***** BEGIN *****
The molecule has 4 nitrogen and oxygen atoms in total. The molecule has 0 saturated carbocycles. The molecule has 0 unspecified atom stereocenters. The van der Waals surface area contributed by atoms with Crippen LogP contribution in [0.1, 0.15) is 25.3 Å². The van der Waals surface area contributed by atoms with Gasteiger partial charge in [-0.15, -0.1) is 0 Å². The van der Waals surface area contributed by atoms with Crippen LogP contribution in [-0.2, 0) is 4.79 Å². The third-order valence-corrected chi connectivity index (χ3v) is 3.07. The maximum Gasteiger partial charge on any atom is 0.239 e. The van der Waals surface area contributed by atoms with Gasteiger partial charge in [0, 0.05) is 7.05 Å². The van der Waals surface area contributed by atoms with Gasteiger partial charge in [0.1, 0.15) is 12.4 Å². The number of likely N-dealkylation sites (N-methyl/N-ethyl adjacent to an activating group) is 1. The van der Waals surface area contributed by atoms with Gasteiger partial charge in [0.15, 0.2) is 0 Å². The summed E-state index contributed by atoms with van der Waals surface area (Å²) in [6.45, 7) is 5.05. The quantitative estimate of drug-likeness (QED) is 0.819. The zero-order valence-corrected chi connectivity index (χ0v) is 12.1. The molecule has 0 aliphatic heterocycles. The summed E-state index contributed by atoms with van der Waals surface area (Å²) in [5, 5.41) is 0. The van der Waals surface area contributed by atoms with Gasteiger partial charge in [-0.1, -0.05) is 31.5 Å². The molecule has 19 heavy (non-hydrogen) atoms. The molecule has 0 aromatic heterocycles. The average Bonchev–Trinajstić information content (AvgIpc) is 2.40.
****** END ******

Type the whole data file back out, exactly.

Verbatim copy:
The molecule has 4 nitrogen and oxygen atoms in total. The molecule has 0 saturated carbocycles. The molecule has 0 unspecified atom stereocenters. The van der Waals surface area contributed by atoms with Crippen LogP contribution in [0.1, 0.15) is 25.3 Å². The van der Waals surface area contributed by atoms with Gasteiger partial charge in [-0.15, -0.1) is 0 Å². The van der Waals surface area contributed by atoms with Crippen LogP contribution in [-0.2, 0) is 4.79 Å². The third-order valence-corrected chi connectivity index (χ3v) is 3.07. The maximum Gasteiger partial charge on any atom is 0.239 e. The van der Waals surface area contributed by atoms with Gasteiger partial charge in [0, 0.05) is 7.05 Å². The van der Waals surface area contributed by atoms with Gasteiger partial charge in [0.1, 0.15) is 12.4 Å². The number of likely N-dealkylation sites (N-methyl/N-ethyl adjacent to an activating group) is 1. The van der Waals surface area contributed by atoms with Gasteiger partial charge in [0.15, 0.2) is 0 Å². The summed E-state index contributed by atoms with van der Waals surface area (Å²) in [6.45, 7) is 5.05. The quantitative estimate of drug-likeness (QED) is 0.819. The zero-order valence-corrected chi connectivity index (χ0v) is 12.1. The molecule has 0 aliphatic heterocycles. The summed E-state index contributed by atoms with van der Waals surface area (Å²) in [5, 5.41) is 0. The van der Waals surface area contributed by atoms with Gasteiger partial charge in [-0.1, -0.05) is 31.5 Å². The molecule has 19 heavy (non-hydrogen) atoms. The molecule has 0 aromatic heterocycles. The average Bonchev–Trinajstić information content (AvgIpc) is 2.40.